You probably already maintain a database of your customers and users, which you are able to e-mail with any updates or news. If you aren’t, you should start now: marketing to your existing customers is extremely important if you wish to maintain a low ‘cost per conversion’.
In this article, we will explore a number of ways that you can use your current e-mail list more effectively.
1. Get the ‘From’ and ‘Subject’ fields perfect
In most e-mail applications, the user will see two pieces of information before they open your e-mail: the ‘From’ field, and the ‘Subject’ field. Your ‘From’ field should be chosen for the e-mails purpose and, in any case, should reflect the e-mails true origin. If an e-mail is ‘machine generated’ (e.g. password reset, welcome or other automated e-mail), you should use your web-service name.
For e-mails actually written for a unique purpose by a real person, use that person’s name. This is recommended even if you are sending the e-mail to everybody. Including the web-service name in parentheses is a good idea.
Consider the following variations of a ‘From’ field:
I think you would agree that the “Steven Bradley (CodeRevolution)” variant is typically best as it makes it clear exactly who the message is from, and why it is being sent.
As for the ‘Subject’ line, include the recipient’s name and sum up the message as succinctly as possible — get rid of any fluff. Consider the following ‘Subject’ fields:
- CodeRevolution News
- New plugin launched today
- Steven: New plugin added to CodeRevolution’s plugin arsenal
The latter subject field makes it clear who the message is intended for (which I feel is important to be reiterated in the subject; knowing a person’s name is a good indication that an e-mail is not spam). It also makes it clear exactly what the e-mail is about (“changes”) and what is relates to (new plugin available for sale).
2. Profile, Target and Test
Suppose you have a list of 10,000 customers. It is probably true that your customers are not all interested in the same thing and may differ demographically. When using your e-mail list, targeting the right people is key.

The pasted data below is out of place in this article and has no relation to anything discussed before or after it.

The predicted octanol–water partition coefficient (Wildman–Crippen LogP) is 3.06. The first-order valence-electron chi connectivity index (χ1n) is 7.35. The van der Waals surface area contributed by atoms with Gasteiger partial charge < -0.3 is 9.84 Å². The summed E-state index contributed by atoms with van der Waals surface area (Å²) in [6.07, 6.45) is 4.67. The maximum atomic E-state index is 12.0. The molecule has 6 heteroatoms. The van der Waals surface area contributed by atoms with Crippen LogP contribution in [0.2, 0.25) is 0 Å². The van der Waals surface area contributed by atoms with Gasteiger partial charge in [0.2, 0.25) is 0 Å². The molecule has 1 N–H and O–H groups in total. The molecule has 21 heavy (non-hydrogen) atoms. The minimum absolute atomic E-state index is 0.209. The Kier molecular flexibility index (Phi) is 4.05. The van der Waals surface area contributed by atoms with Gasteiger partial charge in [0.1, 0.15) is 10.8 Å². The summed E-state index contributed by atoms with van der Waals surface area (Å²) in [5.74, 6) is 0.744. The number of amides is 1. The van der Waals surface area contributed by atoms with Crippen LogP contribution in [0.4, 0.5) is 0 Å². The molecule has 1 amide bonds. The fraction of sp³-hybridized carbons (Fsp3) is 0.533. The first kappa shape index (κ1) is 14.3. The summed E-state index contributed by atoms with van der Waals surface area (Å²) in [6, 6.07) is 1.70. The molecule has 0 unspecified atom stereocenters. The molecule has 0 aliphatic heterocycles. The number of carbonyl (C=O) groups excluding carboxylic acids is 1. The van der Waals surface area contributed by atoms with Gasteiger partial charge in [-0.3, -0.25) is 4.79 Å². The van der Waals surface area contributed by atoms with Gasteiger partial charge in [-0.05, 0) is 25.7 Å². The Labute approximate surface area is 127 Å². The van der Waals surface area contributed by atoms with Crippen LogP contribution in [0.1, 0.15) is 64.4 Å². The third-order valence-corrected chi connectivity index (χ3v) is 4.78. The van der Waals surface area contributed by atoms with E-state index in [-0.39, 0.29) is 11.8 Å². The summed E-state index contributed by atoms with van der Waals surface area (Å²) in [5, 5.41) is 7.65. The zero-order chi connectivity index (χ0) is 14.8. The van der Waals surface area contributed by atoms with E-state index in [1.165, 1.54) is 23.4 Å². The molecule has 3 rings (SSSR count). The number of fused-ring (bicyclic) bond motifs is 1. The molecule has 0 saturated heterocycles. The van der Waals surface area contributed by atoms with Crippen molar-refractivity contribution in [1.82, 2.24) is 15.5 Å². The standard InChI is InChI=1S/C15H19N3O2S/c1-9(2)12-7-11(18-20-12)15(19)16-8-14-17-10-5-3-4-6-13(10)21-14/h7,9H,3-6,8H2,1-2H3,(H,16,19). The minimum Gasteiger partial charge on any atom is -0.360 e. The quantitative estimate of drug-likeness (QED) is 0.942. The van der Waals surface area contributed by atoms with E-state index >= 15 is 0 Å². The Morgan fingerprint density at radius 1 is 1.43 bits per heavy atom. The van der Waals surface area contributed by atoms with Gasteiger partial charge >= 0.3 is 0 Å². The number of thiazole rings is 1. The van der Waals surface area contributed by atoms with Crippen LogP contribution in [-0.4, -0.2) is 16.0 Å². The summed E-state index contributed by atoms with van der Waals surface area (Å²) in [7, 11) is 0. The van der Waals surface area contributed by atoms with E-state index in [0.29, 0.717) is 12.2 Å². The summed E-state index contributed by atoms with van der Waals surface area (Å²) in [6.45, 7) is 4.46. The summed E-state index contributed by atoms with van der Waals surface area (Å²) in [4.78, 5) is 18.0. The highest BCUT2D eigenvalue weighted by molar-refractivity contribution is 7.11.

The first stage is to profile your customers. If you simply have a database of e-mail addresses, with no related information, then you are missing out on the power of targeting focused groups of customers. You should relate your customer’s e-mail addresses with the following information, for example:
- What products have they purchased?
- How was the customer obtained? (e.g. on which web property, through which channel, etc).
- How long have they been a customer?
- When is the last time they interacted with your organisation?
- How much value do they have for your business? (e.g. the value of goods they have bought, etc).
- What is the customer’s gender and age? (Particularly important if you sell gender or age dependent goods).
The second stage is to choose a target. Look at the information you want to communicate and determine which groups of people will be most interested in the update. For example, if I wished to update people about CodeRevolution, I would send an e-mail to customers who have bought plugins from me, and got in touch recently.
The third stage is testing. See how responsive recipients are to your e-mails and related this to the additional information you hold about the customer. This is particularly important if you have a large list as there may be clear differences in the information people are interested in.
3. Limit your e-mails and maximise their potential
If you continually bombard your customers with e-mails, they are, in all likelihood, going to ignore them or flag them as spam. In no circumstances should you send the same information twice, simply to ‘squeeze’ out any additional conversions that may have been missing in the first round.
Make sure you set a reasonable minimum time between e-mails: I typically send no more than 1 e-mail per week. Make sure that the e-mails you do send are focused on one point and are relevant to all (or nearly all) of the recipients.